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How do WiFi and cyber-security mesh?

Plume Security TeamSafety & Privacy
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Over the last several years, WiFi has quickly become more of a utility than a luxury — just under 90% of American households with broadband access now use WiFi to connect to the internet. As the technology has become more ubiquitous, so have the number of devices connected to our home networks— Plume data sees homes already averaging over 18 WiFi devices per home, and given the enormous growth rates in smart home connected IoT devices, Plume CTO Bill McFarland expects these numbers to exceed 38 by 2024.  The thousands of interactions between these devices and the internet pose a significant cyber-security risk. Malicious websites and servers can host many different threats, and the risk goes beyond computers and phones—attacks on IoT devices grew 600% over the last few years. These attacks target our finances, and personal, sensitive data like passwords, credit card details, medical records, and more.

Cyber-security, WiFi, and home network threats

When accessing the internet at home, it's easy to get complacent about outside threats—who could possibly want to get into your measly WiFi network? Unfortunately, attacks on your home network can come from anywhere, so keeping your information private is priority number one. Understanding some of the common ways your network could be attacked—and knowing how to maximize your home network security (WiFi or wired)—will help you do just that.

Router takeover

By far the most common way of compromising the security of home networks is by cracking network passwords. And many network intrusions occur because the user hasn’t changed the default password of their router or WiFi equipment. It can be easy to forget about the lowly router once your network is up and running—this is a mistake. Hackers can scan for vulnerable services, open ports and use default passwords to get into your router.  So always change your router’s default credentials. Choosing a secure and robust password keeps your home network safe from the most advanced hacking techniques. Use a good password manager and recycle the password frequently.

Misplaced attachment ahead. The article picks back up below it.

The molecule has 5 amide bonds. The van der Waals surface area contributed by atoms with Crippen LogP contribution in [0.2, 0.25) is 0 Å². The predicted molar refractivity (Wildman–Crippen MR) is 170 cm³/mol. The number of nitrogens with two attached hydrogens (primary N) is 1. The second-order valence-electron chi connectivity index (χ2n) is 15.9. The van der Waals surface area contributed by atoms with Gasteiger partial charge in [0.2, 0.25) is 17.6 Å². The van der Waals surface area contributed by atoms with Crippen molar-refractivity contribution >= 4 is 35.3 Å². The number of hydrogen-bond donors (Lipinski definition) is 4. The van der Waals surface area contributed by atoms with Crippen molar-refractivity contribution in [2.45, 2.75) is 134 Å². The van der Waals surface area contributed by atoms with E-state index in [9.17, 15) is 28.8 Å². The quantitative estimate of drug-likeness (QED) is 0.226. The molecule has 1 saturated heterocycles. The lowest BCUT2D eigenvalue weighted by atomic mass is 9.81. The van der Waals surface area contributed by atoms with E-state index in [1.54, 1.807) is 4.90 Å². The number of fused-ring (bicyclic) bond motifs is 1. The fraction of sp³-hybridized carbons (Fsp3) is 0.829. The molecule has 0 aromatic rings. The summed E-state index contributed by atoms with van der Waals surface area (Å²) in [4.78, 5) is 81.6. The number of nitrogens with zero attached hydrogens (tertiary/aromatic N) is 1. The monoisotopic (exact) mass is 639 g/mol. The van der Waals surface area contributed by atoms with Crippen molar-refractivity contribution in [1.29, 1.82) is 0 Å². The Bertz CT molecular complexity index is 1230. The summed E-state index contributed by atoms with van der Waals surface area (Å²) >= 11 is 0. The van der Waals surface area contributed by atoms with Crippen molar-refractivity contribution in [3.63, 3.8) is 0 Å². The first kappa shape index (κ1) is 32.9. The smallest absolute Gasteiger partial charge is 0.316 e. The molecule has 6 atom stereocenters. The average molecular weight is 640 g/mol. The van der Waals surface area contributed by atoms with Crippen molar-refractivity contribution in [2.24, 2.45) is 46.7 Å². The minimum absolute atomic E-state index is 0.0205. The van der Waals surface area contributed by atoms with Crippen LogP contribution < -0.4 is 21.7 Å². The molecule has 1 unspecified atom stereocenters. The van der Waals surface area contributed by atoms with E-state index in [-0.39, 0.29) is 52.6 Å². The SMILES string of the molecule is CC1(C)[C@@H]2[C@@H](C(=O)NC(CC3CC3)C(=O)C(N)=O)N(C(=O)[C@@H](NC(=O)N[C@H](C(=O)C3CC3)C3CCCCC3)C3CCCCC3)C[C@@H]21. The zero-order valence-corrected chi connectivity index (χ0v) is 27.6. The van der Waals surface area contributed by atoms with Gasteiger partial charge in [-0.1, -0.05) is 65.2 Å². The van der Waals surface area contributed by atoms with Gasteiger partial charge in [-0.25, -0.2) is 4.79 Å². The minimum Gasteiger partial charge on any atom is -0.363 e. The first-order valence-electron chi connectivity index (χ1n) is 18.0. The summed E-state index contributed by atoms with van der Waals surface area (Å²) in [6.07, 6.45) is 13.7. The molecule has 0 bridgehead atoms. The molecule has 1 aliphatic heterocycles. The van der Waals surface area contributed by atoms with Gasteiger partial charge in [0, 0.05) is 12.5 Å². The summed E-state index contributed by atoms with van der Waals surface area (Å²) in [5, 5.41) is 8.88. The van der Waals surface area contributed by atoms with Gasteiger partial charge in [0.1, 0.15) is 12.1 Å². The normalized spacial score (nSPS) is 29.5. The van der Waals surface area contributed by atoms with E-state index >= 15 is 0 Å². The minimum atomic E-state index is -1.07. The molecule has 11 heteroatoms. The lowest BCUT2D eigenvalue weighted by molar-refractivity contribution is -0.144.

Router vulnerabilities

If router software is not updated regularly, then hackers can find ways to get in, take over your router, act as a middle-man and sniff out all your data. KRACK attacks, for example, exploit a vulnerability in WPA2, one of the most common WiFi security protocols. Its successor, WPA3, has implemented fixes that help protect networks against KRACK attacks. To protect your own network against these kinds of attacks, buy a secure router that the manufacturer auto-updates often.

Device takeover